Before I get too worked up, though, it’s high time I pointed out that precisely none of what I’ve been ranting about in the previous paragraphs is the fault of Sony’s 40EX503. This is simply a TV that’s designed to receive Freeview HD broadcasts whenever – and wherever – it finds them. It has no say in how fair or otherwise the broadcaster’s HD coverage might be, and would in fact doubtless be ecstatic if Freeview HD was already a national phenomenon. If a TV was capable of having feelings.
So let’s put the griping behinds us – until the next Freeview HD TV arrives through my door, at any rate – and start focussing on the specifics of the 40EX503.
For a TV that genuinely breaks new technological ground, the 40EX503 is a little unassuming to look at. Sony has tried to introduce a bit of flair via an aluminium panel stuck onto the TV’s lower edge, but this only adds a relatively small touch of opulence to what’s essentially another one of those 10-a-penny gloss-black rectangles that dominate so much of the TV market right now.
My first impressions of the 40EX503 weren’t helped, either, by the problems I had with, um, getting the provided batteries into the 40EX503’s remote control – despite Sony providing a diagram stuck to the remote to try and make the process easier. Mind you, in my own defence, the very fact that Sony has gone to the trouble of fastening a battery installation diagram to the remote suggests that it’s far more complicated than it really should be!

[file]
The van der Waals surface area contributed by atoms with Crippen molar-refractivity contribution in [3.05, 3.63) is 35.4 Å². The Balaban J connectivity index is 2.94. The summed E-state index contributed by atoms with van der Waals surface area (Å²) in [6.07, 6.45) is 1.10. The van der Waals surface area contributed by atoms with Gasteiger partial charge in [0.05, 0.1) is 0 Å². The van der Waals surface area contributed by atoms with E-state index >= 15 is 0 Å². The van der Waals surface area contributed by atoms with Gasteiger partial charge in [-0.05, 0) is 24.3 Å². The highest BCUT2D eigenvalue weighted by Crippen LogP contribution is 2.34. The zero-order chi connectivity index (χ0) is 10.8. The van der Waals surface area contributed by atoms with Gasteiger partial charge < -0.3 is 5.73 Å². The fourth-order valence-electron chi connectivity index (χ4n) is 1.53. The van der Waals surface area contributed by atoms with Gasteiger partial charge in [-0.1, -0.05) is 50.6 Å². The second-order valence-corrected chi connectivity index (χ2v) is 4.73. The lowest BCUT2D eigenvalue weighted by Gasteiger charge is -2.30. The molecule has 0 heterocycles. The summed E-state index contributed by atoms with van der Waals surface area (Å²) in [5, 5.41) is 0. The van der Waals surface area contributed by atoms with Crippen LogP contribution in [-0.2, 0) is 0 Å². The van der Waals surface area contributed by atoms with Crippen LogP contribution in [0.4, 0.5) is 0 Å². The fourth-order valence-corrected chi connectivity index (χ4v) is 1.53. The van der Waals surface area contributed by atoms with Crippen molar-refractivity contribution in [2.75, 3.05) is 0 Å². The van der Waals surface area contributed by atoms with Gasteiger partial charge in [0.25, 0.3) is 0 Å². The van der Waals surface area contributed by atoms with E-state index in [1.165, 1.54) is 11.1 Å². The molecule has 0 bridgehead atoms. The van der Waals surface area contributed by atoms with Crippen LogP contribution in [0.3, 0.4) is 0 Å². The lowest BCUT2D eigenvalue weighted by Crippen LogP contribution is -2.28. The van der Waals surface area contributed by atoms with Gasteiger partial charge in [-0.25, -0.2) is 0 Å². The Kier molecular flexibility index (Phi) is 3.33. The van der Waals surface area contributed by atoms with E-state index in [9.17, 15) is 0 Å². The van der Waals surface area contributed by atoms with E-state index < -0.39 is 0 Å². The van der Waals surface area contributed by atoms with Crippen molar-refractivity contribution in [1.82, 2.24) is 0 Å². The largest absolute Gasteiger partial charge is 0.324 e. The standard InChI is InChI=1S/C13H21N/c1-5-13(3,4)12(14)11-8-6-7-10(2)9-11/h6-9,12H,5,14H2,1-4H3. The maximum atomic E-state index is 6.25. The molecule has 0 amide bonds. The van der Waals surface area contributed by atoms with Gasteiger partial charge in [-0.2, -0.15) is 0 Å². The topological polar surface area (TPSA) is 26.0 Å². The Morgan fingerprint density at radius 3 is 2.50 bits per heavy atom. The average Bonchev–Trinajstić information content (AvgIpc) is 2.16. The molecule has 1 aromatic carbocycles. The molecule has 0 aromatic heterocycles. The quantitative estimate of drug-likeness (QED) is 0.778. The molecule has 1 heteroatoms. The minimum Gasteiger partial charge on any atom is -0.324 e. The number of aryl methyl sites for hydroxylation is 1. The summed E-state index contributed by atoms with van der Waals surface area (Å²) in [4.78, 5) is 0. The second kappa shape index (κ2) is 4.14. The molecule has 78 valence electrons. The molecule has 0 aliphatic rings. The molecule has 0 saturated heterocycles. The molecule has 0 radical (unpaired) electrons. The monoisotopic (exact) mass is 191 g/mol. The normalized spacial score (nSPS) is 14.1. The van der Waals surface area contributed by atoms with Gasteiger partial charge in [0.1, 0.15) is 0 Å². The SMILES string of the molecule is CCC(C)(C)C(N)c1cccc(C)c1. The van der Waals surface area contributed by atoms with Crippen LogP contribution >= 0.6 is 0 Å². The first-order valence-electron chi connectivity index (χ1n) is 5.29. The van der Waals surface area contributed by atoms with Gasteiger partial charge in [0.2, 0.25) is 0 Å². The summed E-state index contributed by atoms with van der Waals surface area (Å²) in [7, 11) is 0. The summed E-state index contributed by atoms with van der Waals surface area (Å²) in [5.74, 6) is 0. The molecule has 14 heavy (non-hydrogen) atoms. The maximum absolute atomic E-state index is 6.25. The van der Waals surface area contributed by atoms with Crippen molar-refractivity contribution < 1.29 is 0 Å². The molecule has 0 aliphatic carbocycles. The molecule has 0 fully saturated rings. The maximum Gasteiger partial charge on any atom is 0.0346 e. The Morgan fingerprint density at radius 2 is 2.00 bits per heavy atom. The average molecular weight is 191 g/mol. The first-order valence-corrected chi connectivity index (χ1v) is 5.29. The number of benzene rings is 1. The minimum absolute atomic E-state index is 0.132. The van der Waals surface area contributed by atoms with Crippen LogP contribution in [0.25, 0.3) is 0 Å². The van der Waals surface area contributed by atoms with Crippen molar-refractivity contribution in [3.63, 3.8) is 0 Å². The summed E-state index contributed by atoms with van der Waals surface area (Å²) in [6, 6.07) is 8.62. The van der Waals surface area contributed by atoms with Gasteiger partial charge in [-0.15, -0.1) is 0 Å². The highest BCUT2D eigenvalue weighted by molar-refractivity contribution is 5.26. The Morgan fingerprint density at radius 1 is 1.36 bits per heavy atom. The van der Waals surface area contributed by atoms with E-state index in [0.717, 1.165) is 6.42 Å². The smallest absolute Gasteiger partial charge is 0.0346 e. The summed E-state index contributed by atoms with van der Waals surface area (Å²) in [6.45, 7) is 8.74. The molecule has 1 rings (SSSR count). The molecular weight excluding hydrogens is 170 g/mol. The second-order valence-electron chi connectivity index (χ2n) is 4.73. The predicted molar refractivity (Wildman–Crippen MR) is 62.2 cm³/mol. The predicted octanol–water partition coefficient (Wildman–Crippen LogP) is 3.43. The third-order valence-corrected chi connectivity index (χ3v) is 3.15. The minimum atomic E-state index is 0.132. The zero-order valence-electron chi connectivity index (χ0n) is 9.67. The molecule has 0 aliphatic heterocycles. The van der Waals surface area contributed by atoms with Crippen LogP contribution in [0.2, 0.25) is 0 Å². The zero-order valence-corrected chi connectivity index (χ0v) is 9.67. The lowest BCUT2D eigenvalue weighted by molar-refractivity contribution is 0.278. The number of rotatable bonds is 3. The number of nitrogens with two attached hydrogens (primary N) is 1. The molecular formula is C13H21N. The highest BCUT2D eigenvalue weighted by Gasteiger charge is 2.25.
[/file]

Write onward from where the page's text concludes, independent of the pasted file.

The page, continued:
The set hits its stride more confidently when it comes to connections. Highlights beyond the predictable four HDMIs include a startlingly flexible USB 2.0 input (MP3, JPEG, and various video formats are all on the menu), a PC port, and an Ethernet port that is actually way more exciting on the 40EX503 than the same port was on any of Sony’s previous generation of Ethernet-sporting TVs.
Why? Because unlike the desperately flimsy offering of Sony’s previous AppliCast online service, Sony’s new Bravia Internet Video platform is arguably as revolutionary in its own way as the 40EX503’s integrated Freeview HD tuner.
Seriously, the amount of online content available through the 40EX503’s Ethernet port – or wirelessly if you get Sony’s optional Wi-Fi USB dongle – is so extensive it borders on bewildering.
It would take forever to cover everything that’s on offer in detail. But a basic list of the 40EX503‘s ring-fenced online services shapes up like this: YouTube; blip.tv; Sony’s Digital Cinema Concert Series; The Ford Models channel (settle down, chaps); Daily Motion; OnNetworks; livestrong.com; SingingFool; National Public Radio; access to various popular podcasts; and LoveFilm.